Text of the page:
Especially today, the law enforcement officer needs a warrior mind set to survive. It is apparent that the criminals are less afraid of repercussions for taking on a cop. Experience teaches that a call only becomes routine when it is over with. Having a partner doesn't mean you are immune from assault especially if by having that partner you have become lax.

Mike @ 8/12/2011 7:47 AM

Training ,training and more training. Officers do not get enough training before being put out in the field. I would like to see a parallel study focusing on years on the job deaths. I would imagine that the number of officers with less then 5 years experience is a major factor.

Rick @ 8/12/2011 8:50 AM

With the attacks on officers growing and the threats of riots looming due to the economy, officers need to think more tactically. Calibre Press Street Survival Seminars are a great tool as are any number of tactical shooting schools by MagPul, Smith & Wesson, Front Site, etc. If departments don't send their officers, the officers should pay for it themselves.

Bill @ 8/12/2011 9:35 AM

Mr. Griffith

This article radically skews the FBI data to show that working alone is safer and it is not. The categories for assignment in the LEOKA are: 2-Officer Vehicle and 1-Officer Vehicle Alone & Assisted.

1990-2009
2-Officer Vehicle = 141
1-Officer Vehicle Alone + Assisted = 628

In this article, 1-Officer Assisted has been incorrectly lumped in with 2-Officer Vehicle. IT IS NOT THE SAME! In most serious incidents assisting officers are dispatched and arrive at some point, but we all know that responding officers rarely arrive at the same time.

Misrepresenting data this way encourages administrations to continue the unsafe policy of single-officer units. THE ONLY REASON FOR SINGLE OFFICER UNITS IS TO SAVE MONEY! It is not safer or more effective.

All things being equal, a team is more effective than the sum of its parts. Military history (we are talking about combat) bears this out time and time again. Two brains, two pairs of eyes and ears, and two guns working as a team are ALWAYS better than one.

Mr. Griffith, please feel free to email me if you wish to discuss my response.

ron @ 8/12/2011 12:25 PM

Excellent article! We have a crisis in our society when you kill the one who protects you from being killed. My prayers are with the families of all of our fallen officers.

Jerry @ 8/15/2011 6:12 AM

The best thing about this article is the fact that it makes you think about tactics and safety. I believe that if you just skim the surface, you will get the wrong impression. I feel that a large percentage of officer deaths when there is more than one officer on scene, is because many of the most dangerous calls are obviously dispatched to multiple units. A critical fact would then be, was the officer murdered prior to back-up arriving? Do officers drop their guard because they feel safe in numbers?I would also like to see the FBI complete the report with additional factors about officers who survived deadly encounters. Perhaps we should focus on what tactics lead to surviving, and concentrate our efforts and tactics on what we learn from a larger picture.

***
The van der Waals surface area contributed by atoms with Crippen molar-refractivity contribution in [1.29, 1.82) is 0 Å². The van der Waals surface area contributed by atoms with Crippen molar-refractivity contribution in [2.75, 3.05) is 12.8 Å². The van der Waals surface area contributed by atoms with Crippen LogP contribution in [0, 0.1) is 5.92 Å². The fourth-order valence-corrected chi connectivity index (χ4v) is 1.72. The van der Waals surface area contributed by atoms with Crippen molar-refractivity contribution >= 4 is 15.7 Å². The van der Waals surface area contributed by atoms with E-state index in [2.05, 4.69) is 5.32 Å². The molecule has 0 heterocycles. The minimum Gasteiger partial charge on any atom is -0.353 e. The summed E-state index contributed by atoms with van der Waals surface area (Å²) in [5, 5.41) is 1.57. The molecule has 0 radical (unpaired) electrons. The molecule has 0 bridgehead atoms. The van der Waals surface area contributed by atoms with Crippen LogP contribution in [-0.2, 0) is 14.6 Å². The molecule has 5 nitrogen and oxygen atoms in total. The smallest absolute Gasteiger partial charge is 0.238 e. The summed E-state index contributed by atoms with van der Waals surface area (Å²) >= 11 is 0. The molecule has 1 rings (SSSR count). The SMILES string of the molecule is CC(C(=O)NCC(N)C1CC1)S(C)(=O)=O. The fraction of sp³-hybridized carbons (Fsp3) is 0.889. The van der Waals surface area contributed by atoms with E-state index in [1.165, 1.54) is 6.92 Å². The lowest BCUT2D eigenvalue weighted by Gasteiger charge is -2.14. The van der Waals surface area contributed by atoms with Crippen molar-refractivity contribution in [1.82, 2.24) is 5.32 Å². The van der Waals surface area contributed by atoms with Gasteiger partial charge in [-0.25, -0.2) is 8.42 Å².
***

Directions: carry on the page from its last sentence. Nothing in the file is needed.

2011 seems to be shaping up as a very bad year in numbers of attacks on officers, and it's high time politicians get behing law enforcement officers and quit pandering to the criminal element in our society.

God bless, and stay safe-always think tactics.

Bart @ 10/25/2011 7:24 PM

Here is my problem. I dont want to see the "cops die when blank", I want you to show me when we win the gunfights. What tactics are they using (distance, cover, etc) to allow them to win. Humans learn best by modeling behavior, what behaviors do we have proof allow us to win. Those are the things that the LEOKA stuff misses.

Martin Ullstrup @ 11/19/2012 7:10 PM

My opinion as to why so many were killed is poor or insufficient training. My stepson is a police officer and I was allowed to shoot in the qualification exersersize at two different times. I had the high scores of the day, mostly because I have have been shooting handguns for many years an have had 64 hours of training at Thunder Ranch. But I should not have done that well. The problem was the lack of skill of the officers I competed with. Some were, to be honest unqualified to be put into any position where they had to defend themselves with a handgun. This is not fair to the officer or the citizens they that might be forced to protect. Spend some money on training of these officers for their good as well as the public. If is only fair.

Sal @ 11/21/2012 5:42 AM

Can we please see the data on when patrol teams (two man unit) has come out on top, and what are the reasons they fail? Fire Fighters, military and other tactical organizations train with partners, so why would a partnership in police patrol fail. I found the article vague.